Poland’s ambassador to Ireland has protested against the Irish national broadcaster RTE’s use of the “Polish concentration camp” misnomer in a feature about the WWII Nazi-German Stutthof death camp, which was located in northern Poland.
The term appeared in RTE’s Thursday programme about the Stutthof camp. It aired in connection with the recent detention of 96-year-old Irmgard Furchner, who worked as a secretary in the camp’s office.
In a letter to RTE’s CEO Jon Williams, Ambassador Anna Sochanska pointed out that wartime concentration camps in Poland were built and run by the Germans, who were occupying Poland at the time.
“This is completely wrong, because the death camps were Nazi-German camps in occupied Poland. Poland was under German occupation at the time when several Nazi-German concentration and death camps were operating on its territory,” the ambassador wrote.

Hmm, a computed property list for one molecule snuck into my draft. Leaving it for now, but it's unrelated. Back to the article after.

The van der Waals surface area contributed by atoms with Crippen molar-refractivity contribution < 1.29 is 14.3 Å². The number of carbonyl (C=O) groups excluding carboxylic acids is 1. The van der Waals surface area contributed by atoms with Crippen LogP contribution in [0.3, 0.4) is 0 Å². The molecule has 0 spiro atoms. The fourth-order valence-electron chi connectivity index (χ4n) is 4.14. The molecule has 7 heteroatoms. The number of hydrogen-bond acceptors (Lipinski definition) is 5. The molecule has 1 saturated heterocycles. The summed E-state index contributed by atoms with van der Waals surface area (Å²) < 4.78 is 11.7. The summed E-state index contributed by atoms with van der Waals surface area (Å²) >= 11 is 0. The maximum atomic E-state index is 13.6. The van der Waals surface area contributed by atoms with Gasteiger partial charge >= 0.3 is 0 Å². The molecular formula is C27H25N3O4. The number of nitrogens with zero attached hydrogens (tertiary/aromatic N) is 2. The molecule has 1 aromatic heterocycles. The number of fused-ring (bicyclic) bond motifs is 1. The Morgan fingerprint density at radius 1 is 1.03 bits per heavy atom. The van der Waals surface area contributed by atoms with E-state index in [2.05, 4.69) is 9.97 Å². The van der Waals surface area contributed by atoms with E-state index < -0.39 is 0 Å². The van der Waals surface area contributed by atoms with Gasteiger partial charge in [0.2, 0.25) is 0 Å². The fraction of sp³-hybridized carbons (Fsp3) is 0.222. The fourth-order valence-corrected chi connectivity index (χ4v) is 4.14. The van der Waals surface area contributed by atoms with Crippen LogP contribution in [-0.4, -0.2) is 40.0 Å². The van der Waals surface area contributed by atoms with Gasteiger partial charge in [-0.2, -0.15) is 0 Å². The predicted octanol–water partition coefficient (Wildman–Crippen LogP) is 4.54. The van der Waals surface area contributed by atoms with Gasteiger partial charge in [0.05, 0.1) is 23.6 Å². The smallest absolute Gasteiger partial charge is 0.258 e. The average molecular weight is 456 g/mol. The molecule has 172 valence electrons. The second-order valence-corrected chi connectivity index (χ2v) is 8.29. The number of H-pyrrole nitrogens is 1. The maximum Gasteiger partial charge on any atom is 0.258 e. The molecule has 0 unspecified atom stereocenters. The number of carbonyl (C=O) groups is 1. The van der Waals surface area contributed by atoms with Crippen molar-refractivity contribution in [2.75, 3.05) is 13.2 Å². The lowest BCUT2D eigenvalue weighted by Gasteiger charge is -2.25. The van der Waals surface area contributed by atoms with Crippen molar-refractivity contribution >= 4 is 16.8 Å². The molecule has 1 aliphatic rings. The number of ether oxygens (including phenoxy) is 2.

She added that many Poles died in the camps, and wrote that the misnomer was badly received by Ireland’s Polish community as well as in Poland itself.
In her letter, the ambassador thanked the station for its subsequent rewording of the material. She noted, however, that “the damage has already been done,” and asked RTE to run a disclaimer in the matter in its Friday newsreels and to pledge not to use the term again.
Located 36 kilometres from Gdańsk, the Stutthof camp was run by the German SS from September 2, 1939 to May 9, 1945. Over 100,000 people were incarcerated in the camp, of whom an estimated 65,000 died.
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